Synopsis (via Brocas & Carillo Voxeu)
Why do people persistently make seemingly irrational decisions? This column introduces neuroeconomic theory, which uses neuroscience and neurobiology to try to shed light on the black box of human decision-making.
Introduction (via Voxeu)
People often fail to make “rational” decisions. Economic agents are subject to multiple biases that affect the way they perceive events, act upon them, and learn from experience. Most of these anomalies are remarkably persistent and are widely documented in real world and laboratory environments by behavioural data.
To cite just a few, individuals have systematically biased beliefs about:
the prospects of their entrepreneurial endeavours,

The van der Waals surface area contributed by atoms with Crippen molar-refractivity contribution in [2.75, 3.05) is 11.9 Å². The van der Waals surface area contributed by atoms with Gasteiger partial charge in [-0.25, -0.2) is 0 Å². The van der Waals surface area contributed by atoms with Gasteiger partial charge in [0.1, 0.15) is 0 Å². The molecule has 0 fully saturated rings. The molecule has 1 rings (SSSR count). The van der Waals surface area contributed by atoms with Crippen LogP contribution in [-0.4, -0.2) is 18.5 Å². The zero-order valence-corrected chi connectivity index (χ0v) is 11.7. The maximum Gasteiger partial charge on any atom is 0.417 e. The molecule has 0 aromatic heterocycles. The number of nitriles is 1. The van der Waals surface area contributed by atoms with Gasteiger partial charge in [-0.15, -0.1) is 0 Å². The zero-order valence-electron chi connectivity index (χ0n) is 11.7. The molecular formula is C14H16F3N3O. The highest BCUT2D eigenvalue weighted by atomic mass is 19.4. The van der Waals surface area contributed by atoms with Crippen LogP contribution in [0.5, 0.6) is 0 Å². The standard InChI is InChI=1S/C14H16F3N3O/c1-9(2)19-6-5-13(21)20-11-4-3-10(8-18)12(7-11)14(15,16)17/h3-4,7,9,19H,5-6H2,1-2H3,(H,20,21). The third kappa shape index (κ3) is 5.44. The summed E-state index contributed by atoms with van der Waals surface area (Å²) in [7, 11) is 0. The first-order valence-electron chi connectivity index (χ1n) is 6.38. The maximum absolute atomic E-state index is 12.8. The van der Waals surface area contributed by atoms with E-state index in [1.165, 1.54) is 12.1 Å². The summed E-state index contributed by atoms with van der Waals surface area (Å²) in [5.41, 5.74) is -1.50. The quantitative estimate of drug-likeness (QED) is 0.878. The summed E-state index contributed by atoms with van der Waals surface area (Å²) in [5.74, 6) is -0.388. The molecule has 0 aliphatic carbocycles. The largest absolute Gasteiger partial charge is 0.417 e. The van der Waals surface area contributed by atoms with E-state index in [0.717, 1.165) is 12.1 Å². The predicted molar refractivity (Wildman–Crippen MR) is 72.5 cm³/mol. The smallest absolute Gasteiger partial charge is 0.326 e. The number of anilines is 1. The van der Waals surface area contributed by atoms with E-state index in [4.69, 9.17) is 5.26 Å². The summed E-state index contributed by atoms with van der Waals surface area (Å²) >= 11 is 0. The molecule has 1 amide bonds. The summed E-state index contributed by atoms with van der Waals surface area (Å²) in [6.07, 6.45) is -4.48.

the amount they need to save for retirement, and
the size of the mortgages they can afford.
These behaviours cannot be ignored since they may have disastrous consequences for the economy – as we have recently witnessed during the subprime mortgage crisis. Knowing what type of mistakes and biases are prevalent is an important starting point. The main challenge, however, is to understand why they emerge, so that they can be predicted and, possibly, avoided.